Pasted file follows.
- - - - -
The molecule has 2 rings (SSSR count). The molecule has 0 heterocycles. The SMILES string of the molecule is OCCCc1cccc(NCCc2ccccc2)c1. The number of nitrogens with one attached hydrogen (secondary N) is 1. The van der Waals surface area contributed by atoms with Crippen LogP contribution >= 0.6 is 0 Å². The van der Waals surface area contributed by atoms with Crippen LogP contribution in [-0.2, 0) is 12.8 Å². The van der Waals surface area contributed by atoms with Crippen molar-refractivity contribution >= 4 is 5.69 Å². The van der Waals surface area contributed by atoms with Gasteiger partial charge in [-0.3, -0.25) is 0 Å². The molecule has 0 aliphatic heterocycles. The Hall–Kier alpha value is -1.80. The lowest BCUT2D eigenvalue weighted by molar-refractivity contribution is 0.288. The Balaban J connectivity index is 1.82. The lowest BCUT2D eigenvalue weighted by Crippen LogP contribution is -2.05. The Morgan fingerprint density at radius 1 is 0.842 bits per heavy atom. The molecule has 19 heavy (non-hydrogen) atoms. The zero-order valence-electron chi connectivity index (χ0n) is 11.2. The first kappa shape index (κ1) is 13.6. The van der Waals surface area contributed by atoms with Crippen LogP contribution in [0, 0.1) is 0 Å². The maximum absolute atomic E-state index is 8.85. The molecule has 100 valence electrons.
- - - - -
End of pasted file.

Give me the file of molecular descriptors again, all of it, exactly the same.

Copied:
The molecule has 2 rings (SSSR count). The molecule has 0 heterocycles. The SMILES string of the molecule is OCCCc1cccc(NCCc2ccccc2)c1. The number of nitrogens with one attached hydrogen (secondary N) is 1. The van der Waals surface area contributed by atoms with Crippen LogP contribution >= 0.6 is 0 Å². The van der Waals surface area contributed by atoms with Crippen LogP contribution in [-0.2, 0) is 12.8 Å². The van der Waals surface area contributed by atoms with Crippen molar-refractivity contribution >= 4 is 5.69 Å². The van der Waals surface area contributed by atoms with Gasteiger partial charge in [-0.3, -0.25) is 0 Å². The molecule has 0 aliphatic heterocycles. The Hall–Kier alpha value is -1.80. The lowest BCUT2D eigenvalue weighted by molar-refractivity contribution is 0.288. The Balaban J connectivity index is 1.82. The lowest BCUT2D eigenvalue weighted by Crippen LogP contribution is -2.05. The Morgan fingerprint density at radius 1 is 0.842 bits per heavy atom. The molecule has 19 heavy (non-hydrogen) atoms. The zero-order valence-electron chi connectivity index (χ0n) is 11.2. The first kappa shape index (κ1) is 13.6. The van der Waals surface area contributed by atoms with Crippen LogP contribution in [0, 0.1) is 0 Å². The maximum absolute atomic E-state index is 8.85. The molecule has 100 valence electrons.